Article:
Well-being is often defined as an individual concept. How does this concept relate to a workplace full of people?
“When you look at individual models for well-being from an organizational point of view, almost all the dimensions rely on people’s personal activities for improving their own wellbeing, whereas well-being in an organization does not merely rely on individual actions. Well-being is a holistic topic that needs to be measured in a holistic manner. There are two main things to take into account: that people vary, and in our current work climate there is limited space for emotional variation.”
How can you cater to different people with differing feelings at work?
“It’s important to take the diversity between people into account, meaning that organizations should always provide plenty of variations on how to work. The work environment needs to be adaptive – being in control of your own environment is key to productivity. Think of personal climate control, the freedom to add plants or allowing for stimulating scents. It’s important to provide freedom and environmental stimuli.”
(See diagram for an organizational model for measuring well-being at the workplace.)
What do you see as the biggest challenges for the current work climate?
“In most workspaces, there’s a lack of autonomy. Common problems employees are having is not being able to open a window or not able to switch places and work in a space without background noise. Another factor is bad leadership: putting too much pressure on employees, not paying attention to individual talents, and not facilitating personal growth.”
What changes should organizations make to improve well-being in the workplace?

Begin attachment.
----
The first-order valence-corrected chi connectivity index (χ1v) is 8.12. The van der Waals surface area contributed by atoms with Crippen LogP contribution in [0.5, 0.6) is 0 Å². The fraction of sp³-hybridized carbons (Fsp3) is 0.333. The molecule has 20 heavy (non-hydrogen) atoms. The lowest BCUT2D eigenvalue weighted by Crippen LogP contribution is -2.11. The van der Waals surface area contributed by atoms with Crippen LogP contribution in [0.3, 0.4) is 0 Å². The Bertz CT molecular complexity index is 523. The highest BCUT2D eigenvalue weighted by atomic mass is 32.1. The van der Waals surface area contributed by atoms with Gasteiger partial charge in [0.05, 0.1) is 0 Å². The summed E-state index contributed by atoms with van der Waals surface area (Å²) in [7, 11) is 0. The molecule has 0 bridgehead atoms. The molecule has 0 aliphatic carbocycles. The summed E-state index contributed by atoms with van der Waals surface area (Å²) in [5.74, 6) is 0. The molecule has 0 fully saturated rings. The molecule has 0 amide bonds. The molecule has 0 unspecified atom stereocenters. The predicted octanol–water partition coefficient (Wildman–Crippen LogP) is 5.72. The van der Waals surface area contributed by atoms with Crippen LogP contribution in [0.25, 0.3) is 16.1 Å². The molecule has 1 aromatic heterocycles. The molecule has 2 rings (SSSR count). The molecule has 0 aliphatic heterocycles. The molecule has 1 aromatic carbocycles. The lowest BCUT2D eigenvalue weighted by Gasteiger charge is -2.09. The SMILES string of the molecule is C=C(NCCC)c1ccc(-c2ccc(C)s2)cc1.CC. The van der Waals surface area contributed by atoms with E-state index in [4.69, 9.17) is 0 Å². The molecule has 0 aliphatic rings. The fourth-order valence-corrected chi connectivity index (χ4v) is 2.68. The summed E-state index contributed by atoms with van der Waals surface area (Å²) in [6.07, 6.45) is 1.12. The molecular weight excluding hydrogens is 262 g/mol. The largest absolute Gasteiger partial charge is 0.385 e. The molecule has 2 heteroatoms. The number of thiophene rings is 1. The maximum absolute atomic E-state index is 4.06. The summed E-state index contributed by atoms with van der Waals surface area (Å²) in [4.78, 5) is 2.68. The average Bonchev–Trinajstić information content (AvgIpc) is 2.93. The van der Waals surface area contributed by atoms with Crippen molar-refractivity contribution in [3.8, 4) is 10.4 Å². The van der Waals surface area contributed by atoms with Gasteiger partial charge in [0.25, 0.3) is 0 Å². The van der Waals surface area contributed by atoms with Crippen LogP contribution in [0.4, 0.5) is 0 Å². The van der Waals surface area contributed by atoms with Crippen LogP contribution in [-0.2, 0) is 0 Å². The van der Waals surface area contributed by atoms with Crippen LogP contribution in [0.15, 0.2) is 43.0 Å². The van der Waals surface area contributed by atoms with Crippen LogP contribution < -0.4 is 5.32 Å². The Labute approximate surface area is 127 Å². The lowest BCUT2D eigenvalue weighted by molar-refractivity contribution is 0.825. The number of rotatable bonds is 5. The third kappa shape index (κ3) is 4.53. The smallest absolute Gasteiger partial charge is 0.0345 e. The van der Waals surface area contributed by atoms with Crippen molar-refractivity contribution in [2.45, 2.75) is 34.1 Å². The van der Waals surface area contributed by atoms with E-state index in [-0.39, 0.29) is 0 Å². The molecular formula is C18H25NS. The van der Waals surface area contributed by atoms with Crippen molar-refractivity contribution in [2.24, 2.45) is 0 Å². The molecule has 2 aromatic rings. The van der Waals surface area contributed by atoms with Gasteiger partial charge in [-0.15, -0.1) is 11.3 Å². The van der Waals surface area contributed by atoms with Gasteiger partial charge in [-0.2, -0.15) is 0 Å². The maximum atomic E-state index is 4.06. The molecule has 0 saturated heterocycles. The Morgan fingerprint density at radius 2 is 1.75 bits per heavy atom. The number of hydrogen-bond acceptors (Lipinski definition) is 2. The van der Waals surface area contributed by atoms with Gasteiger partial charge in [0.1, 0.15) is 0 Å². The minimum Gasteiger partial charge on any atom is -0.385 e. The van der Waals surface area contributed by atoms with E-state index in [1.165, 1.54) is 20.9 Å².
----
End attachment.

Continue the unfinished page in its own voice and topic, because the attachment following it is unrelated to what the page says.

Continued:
“Organizations should focus more on the long term. On the short term, it can be tempting to put pressure on employees to work late for a deadline, while it is much more profitable to help employees get enough sleep and be physically active at work in the long run. It’s important to keep employees engaged. A way to do that is by adding a bit of gamification to make people more aware of the indoor climates at work. Another way is by providing employees with wearables and giving them incentives for accomplishing certain amounts of steps, for example.”
(Image: Prooff BeTween, a concept by Studio Makkink & Bey that encourages adapting the work environment to one’s needs.)
What would your future work landscape look like ideally?
“It should have a large variety of workspaces. Ranging from a white cube with a lot of daylight blocked from all wireless signals to a lively cafe. Ideally, they would all be set up in a forest. The work landscape would be divided into zones, varying from a do-not-disturb zone to zones with more interaction. The spaces will be filled with both friends, colleagues, and acquaintances. You can choose which space fits your needs and what people you want to encounter. This curation of spaces and social encounters would give you the autonomy to choose your ideal environment for working."
Multi-coloured restaurant area in Stuttgart
UnternehmenForm GmbH selected numerous colourful WorkSofas for the restaurant area of an automotive company in Germany.
A room within a room at Süwag
German dealer Raumgesichte wanted to create different types of workspaces in the atrium of the Süwag office and selected several Niches.
Work closer together with the Niche
International consulting firm Deloitte asked Madi Lancos Studio to make their Budapest office more suited to the changing needs of their staff and to provide space for the different generations to work closer together.